No, there is no butter in buttermilk. Simply put, traditional buttermilk is the liquid that is left over after churning butter. It’s tastily tart, low in fat, and high in protein. Most commercial grocery store-sold buttermilk is actually just regular low fat milk that’s been enzymatically injected. This is the stuff labeled “cultured buttermilk,” and is the kind that’s typically fine for use in any recipe that calls for buttermilk.
Why do we use buttermilk instead of regular milk in recipes? Because it is pleasingly acidic and is therefore elemental in dressings, brines and leavenings for certain fluffy breakfast goods. Its appealing versatility is what keeps it on Southern shelves. Sure, we all love pancakes and waffles, but we give you three other savory uses for buttermilk below.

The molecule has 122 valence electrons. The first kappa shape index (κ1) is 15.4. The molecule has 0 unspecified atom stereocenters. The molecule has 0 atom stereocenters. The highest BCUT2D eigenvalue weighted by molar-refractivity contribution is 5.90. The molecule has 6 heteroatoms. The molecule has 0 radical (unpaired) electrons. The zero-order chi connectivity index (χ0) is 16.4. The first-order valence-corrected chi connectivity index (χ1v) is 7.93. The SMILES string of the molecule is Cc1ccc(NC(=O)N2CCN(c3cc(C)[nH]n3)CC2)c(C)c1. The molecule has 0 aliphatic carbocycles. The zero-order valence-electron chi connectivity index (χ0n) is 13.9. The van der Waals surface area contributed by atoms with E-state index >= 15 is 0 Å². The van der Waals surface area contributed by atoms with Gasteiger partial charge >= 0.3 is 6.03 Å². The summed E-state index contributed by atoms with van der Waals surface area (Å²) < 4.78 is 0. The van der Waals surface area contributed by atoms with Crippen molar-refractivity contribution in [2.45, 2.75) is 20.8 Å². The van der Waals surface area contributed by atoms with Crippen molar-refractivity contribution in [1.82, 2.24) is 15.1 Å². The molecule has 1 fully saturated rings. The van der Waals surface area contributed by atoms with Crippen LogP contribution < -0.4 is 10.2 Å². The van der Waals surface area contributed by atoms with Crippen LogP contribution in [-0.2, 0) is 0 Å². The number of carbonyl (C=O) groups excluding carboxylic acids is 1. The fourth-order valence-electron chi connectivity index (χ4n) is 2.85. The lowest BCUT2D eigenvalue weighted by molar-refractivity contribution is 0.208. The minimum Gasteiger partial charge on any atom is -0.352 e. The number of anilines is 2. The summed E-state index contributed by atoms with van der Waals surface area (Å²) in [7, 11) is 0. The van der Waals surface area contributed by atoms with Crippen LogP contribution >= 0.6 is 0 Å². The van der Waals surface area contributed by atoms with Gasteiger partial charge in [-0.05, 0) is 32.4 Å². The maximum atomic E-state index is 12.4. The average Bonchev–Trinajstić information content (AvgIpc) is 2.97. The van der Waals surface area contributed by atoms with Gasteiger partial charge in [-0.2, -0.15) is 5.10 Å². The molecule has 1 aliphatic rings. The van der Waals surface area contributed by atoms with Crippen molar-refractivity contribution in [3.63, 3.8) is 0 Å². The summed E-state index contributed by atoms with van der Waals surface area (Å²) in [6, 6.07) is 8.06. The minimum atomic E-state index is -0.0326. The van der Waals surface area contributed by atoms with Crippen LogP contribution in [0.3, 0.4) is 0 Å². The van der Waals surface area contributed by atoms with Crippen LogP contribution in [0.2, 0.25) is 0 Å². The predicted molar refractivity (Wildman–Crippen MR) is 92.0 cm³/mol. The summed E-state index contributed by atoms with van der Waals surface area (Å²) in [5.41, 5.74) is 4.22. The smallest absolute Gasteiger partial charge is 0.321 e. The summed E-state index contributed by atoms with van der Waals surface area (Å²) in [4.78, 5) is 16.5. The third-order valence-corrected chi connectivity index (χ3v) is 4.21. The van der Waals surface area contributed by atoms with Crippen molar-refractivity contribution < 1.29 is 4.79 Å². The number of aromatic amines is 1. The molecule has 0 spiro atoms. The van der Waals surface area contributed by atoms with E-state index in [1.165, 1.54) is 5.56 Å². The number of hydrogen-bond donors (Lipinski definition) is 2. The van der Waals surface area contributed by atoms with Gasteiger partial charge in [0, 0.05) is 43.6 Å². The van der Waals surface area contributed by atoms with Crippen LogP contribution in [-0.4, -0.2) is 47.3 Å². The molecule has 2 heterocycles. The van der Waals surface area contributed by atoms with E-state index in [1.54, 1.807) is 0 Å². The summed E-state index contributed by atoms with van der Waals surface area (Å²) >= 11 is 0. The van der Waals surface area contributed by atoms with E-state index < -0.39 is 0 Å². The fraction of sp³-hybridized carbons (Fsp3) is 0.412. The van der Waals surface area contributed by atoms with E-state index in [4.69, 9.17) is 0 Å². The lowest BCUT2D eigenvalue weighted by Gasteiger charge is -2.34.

If you find yourself in a buttermilk-less situation, it’s totally DIY-able. Add 1 tablespoon of either vinegar or lemon juice for every cup of low-fat milk. Let it stand at room temperature for about 15 minutes and bam.
Herbed Buttermilk Dressing
Fresh herbs make this dressing a standout on meaty (fried chicken) salads. Cut and crumble this fried chicken recipe and place pieces in butter lettuce cups. Top cups with chopped radishes and generously drizzle the dressing over top.
A true Southern staple, cornbread is most comfortable when baked in a hot cast-iron skillet with lots of butter. Buttermilk lifts the cornmeal and gives it a fluffy texture, while the choice of cast-iron keeps centers moist and edges caramelized.
We love this recipe for slow cooked buttermilk broccoli. The vegetable is cooked down with the buttermilk for an hour, making it a rich, tangy and delicious green mash that is perfect as a side or as a sauce for pasta, fish and rice. And this time, it’s perfectly okay to overcook your vegetables.